The Relationship Between Positive End Expiratory Pressure and Cardiac Index in Patients With Acute Respiratory Distress Syndrome (ARDS) Managed on a Fluid Protocol
|ClinicalTrials.gov Identifier: NCT01714583|
Recruitment Status : Completed
First Posted : October 26, 2012
Last Update Posted : October 26, 2012
|Condition or disease|
|Acute Respiratory Distress Syndrome (ARDS)|
|Study Type :||Observational|
|Actual Enrollment :||367 participants|
|Official Title:||The Relationship Between Positive End Expiratory Pressure and Cardiac Index in Patients With ARDS Managed on a Fluid Protocol: A Secondary Analysis of a Prospective Trial|
|Study Start Date :||April 2011|
|Actual Primary Completion Date :||September 2012|
|Actual Study Completion Date :||September 2012|
Cohort of participants with positive end-expiratory pressure (PEEP) greater than or equal to 12cm.
Cohort of participants with positive end-expiratory pressure (PEEP) less than 12cm.
- Cardiac Index [ Time Frame: Cross sectional (i.e. at time Zero only) ]
The cardiac index is a cardiodynamic measure based on the cardiac output, which is the amount of blood the left ventricle ejects into the systemic circulation in one minute, measured in liters per minute (l/min). Cardiac output is indexed to a patient's body size by dividing by the body surface area to yield the cardiac index.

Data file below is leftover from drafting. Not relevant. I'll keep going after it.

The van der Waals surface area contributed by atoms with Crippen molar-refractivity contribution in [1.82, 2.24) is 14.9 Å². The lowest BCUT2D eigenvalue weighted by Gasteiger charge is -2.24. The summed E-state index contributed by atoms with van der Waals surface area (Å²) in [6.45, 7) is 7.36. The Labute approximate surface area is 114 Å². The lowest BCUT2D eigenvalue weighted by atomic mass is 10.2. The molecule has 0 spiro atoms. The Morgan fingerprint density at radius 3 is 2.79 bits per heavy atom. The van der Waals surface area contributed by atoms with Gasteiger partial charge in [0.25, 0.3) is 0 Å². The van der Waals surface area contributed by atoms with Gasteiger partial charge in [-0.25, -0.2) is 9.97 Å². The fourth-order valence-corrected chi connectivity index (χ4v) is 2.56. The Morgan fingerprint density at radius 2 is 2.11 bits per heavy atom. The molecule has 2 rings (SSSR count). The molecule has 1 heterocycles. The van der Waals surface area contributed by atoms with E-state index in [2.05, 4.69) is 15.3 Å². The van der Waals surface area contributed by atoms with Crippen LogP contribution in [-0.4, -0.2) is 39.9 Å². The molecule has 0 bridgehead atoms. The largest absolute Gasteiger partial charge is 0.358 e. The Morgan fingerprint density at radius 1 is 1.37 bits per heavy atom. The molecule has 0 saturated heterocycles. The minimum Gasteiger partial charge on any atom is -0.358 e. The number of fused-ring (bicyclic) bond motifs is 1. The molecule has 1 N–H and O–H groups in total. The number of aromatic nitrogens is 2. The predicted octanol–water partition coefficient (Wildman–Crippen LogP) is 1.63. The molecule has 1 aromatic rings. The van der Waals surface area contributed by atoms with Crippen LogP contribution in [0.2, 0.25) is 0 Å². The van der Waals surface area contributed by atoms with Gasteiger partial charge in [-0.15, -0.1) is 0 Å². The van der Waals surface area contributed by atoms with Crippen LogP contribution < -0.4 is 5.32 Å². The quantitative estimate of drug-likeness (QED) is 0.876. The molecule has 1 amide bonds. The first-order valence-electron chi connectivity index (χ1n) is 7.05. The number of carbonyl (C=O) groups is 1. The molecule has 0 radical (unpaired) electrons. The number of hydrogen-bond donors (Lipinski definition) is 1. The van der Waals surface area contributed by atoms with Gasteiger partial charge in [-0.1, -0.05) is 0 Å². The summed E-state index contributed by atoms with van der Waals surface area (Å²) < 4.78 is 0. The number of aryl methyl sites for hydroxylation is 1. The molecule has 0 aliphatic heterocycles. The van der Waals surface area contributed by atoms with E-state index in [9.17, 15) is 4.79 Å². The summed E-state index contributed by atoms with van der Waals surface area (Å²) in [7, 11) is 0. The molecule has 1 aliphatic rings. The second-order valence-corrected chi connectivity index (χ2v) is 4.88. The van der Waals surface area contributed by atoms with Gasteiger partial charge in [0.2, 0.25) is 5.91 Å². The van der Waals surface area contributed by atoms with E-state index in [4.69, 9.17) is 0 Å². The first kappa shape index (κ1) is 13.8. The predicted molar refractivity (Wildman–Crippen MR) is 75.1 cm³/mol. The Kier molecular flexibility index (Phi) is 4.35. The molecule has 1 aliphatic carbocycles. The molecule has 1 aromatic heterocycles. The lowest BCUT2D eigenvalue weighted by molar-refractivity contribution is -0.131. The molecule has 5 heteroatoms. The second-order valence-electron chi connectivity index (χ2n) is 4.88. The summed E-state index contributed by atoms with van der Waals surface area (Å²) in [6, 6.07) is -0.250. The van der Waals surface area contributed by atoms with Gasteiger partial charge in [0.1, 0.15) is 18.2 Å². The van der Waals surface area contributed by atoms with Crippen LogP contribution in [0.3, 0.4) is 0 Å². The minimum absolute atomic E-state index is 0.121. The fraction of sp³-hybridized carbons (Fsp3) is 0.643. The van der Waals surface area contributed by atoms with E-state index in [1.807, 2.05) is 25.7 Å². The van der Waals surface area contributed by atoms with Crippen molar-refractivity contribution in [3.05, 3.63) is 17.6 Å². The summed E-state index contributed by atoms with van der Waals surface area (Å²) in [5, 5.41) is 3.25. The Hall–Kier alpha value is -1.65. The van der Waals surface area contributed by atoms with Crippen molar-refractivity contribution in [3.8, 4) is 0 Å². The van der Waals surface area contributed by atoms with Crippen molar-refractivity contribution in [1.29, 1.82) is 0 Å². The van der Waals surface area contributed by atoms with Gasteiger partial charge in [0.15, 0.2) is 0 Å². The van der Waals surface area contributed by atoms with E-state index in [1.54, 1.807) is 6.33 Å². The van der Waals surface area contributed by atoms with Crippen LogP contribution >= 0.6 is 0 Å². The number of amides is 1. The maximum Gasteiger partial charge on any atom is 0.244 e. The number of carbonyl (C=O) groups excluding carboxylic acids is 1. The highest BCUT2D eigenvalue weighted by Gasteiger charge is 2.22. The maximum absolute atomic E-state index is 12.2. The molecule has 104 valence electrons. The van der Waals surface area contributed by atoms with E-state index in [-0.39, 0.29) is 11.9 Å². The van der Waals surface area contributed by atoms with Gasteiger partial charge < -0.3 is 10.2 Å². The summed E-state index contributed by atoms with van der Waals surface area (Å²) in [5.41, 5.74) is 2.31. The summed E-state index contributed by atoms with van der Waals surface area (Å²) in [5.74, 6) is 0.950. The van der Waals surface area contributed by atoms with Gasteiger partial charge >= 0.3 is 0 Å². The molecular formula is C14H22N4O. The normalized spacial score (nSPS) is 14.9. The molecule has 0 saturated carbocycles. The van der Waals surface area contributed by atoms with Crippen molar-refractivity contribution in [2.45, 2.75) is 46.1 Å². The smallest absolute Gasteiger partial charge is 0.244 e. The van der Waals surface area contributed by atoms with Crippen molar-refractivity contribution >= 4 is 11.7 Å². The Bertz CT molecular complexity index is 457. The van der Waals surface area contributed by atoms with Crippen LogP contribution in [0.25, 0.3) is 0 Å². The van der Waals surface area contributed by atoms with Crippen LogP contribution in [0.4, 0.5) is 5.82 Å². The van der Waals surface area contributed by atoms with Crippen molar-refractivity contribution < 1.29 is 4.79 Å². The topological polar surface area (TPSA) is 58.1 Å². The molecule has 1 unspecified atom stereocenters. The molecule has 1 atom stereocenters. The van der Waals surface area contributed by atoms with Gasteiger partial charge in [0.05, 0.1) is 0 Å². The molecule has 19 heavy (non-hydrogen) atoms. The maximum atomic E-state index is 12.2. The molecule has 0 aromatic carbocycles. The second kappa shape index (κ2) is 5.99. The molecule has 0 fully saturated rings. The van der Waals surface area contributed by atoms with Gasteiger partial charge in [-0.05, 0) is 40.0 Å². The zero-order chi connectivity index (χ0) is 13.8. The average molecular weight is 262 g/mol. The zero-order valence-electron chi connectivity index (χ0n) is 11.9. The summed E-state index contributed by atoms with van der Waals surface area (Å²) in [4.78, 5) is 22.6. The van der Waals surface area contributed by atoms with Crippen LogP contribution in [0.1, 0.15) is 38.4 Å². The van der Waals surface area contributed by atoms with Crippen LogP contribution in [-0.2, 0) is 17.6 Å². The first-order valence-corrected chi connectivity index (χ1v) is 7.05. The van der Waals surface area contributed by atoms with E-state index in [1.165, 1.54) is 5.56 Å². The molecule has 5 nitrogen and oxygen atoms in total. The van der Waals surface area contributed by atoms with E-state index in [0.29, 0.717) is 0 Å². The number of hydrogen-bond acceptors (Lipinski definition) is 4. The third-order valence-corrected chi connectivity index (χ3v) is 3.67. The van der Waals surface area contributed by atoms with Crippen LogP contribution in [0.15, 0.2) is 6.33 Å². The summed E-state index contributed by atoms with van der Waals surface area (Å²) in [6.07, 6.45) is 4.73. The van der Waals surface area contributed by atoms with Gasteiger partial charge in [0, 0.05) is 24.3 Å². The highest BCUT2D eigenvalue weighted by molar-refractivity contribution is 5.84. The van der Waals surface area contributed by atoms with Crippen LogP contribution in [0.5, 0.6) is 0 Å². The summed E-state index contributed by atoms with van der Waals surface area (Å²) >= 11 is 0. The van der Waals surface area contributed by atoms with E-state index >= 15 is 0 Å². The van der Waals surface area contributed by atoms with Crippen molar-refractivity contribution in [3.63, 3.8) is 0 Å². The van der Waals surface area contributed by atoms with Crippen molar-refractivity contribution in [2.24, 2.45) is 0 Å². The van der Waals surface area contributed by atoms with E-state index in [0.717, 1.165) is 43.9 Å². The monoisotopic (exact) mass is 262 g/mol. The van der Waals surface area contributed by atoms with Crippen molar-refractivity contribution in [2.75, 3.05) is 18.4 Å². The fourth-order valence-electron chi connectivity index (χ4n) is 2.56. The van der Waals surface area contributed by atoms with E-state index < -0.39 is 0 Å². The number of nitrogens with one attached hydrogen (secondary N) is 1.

The cardiac index which is the outcome measure is assessed at the same time as the PEEP (which is the independent variable) is measured.
The study participants are NOT followed for any period of time. This is a cross-sectional study design. Both variables (Cardiac index and PEEP) are measured at the same time.
Please refer to this study by its ClinicalTrials.gov identifier (NCT number): NCT01714583
|United States, Connecticut|
|Yale University, School of Medicine, Department of Internal Medicine, Section of Pulmonary and Critical Care Medicine|
|New Haven, Connecticut, United States, 06510|
|Principal Investigator:||Wassim H Fares, MD MSc||Yale University, School of Medicine, Department of Internal Medicine, Section of Pulmonary and Critical Care Medicine|